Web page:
Giant Screen Films

Now Showing Daily

 

Be transported to exotic lands without ever leaving home, with images of extraordinary clarity and depth that surround the audience using the largest film format in existence. You can journey to the top of Mt. Everest or to the bottom of the ocean through a theater experience that transports you to the center of the action.

Featuring a giant screen measuring 8,000 square feet, the 300-seat Dr. Phillips CineDome projects films through a fisheye lens, creating an image that surrounds the audience and extends well beyond their peripheral vision. Each screening is an invitation for fun and discovery.

We utilize the largest format film in the world. It is commonly called 15/70. This means 15 perforations (horizontally) on a 70 mm print. This format is 10 times larger than a conventional film theater. IWERKS Entertainment in Burbank, California manufactured the projector.

 

Fun Facts

  • The 15kW lamp operates at an internal temperature of up 6,000 degrees F, almost as hot as the sun.
  • The film is so strong that it could pull a car.
  • The film travels 5 ½ feet per second through the projector. 300 feet per minute.
  • The projector runs at about 20 mph at full speed.
  • The film projector weighs 2,300 lbs and goes 23 feet into the air.
  • Large screen film cameras can only shoot for 90 seconds before they run out of film and a fully loaded camera weighs 60 lbs.
  • All of our shows are presented in digital audio.
  • There are 30 individual speakers located in 7 clusters.

 

Jane Goodall was one of three women that the famed anthropologist Louis Leakey sponsored to study primates in the wild.  Raised by missionaries in a Kenyan village, Leaky was fascinated by the connections between man and animal. Leakey made several discoveries in the study of human evolution. He sent Jane Goodall, Dian Fossey and Birute Galdikas into the wilds of Africa and Indonesia to learn about primates in their natural habitat and gain incite into what our own pre humans ancestors might have been like.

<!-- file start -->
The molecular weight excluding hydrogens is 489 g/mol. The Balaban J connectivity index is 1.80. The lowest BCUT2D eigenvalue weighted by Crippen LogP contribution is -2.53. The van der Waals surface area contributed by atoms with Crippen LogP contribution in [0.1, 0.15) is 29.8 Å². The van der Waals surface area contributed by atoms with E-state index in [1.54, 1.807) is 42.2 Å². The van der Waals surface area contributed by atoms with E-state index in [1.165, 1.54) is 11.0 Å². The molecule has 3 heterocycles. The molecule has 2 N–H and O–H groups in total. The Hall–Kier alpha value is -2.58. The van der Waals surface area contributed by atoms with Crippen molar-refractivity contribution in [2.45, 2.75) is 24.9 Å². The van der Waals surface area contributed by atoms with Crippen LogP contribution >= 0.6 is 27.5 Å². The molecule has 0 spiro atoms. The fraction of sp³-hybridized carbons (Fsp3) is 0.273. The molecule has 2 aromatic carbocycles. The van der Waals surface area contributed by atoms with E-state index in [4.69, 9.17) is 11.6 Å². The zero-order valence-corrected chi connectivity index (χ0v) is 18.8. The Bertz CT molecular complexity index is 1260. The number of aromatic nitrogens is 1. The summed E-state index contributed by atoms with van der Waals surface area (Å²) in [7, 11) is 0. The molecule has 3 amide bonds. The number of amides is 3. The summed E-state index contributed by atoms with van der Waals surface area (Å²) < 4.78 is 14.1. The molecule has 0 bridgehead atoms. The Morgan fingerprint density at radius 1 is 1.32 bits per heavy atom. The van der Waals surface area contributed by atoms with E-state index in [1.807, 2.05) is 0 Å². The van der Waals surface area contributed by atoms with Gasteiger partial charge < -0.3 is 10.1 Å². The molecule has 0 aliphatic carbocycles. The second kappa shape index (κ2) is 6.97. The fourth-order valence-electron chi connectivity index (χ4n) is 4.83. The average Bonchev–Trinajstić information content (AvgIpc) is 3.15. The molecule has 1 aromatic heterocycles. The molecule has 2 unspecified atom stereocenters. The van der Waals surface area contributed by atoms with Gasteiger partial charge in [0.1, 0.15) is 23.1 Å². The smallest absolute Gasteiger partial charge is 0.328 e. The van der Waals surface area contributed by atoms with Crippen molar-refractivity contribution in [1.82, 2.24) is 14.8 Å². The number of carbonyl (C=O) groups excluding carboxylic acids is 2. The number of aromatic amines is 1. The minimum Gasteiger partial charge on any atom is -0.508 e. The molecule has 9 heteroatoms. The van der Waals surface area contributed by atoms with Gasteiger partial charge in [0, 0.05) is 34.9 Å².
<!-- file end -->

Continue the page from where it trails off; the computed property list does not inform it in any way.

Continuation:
While Goodall studied chimpanzees, Fossey observed gorillas and Galdikas investigated  orangutans - all at a time when field work was seen as a job only for men.  Their discoveries changed the way the world saw not only women but also our closest animal relations.

Leakeys_Angels


Bookmark and Share

Jane Goodall’s observations of tool use in wild chimps led the famous anthropologist Louis Leakey to comment “We must now redefine man, redefine tool, or accept chimpanzees as human!” According National Geographic News “ Scientist have sequenced the genome of the chimpanzee and found that humans are 96 percent similar to the great ape species.” Between discoveries in the lab and observations in the field we are realizing that the gap between what is human and what is ape is not as wide as was commonly thought. So what does it mean to be a Homo sapiens? Check out the chart below based on the Smithsonian Institution’s Human Origins Program for some of the characteristics that separate us from our ape cousins.

 

Trait

What’s the same

What’s different

Walking on two legs

All apes move in a variety of ways sometime even upright.

 

Only humans regularly walk upright

Tools

 

Lots of apes use tools to forage and hut for food

Only humans manufacture such a wide variety of tools for so many varied different purposes.

Social Life

Most apes live in social groups,

And take several years to grow up

Only humans take twice as long to grow up as out closest ape relatives and have a rich and diverse set of social groups.

Language and Symbols

All apes use lots of sounds to communicate

Only humans use complex language that allows us to communicate abstract ideas

 

Click here for more information about human origins visit:

 


Bookmark and Share

777 E. Princeton Street • Orlando, Florida 32803 • Phone: 407.514.2000 • TTY: 407.514.2005 • Toll Free: 888.OSC.4FUN • Email: gservices@osc.org
  Orlando Science Center is supported by United Arts of Central Florida, host of power2give.org/centralflorida and the collaborative Campaign for the Arts.
This project is funded in part by Orange County Government through the Arts & Cultural Affairs Program. Privacy Policy • Accessibility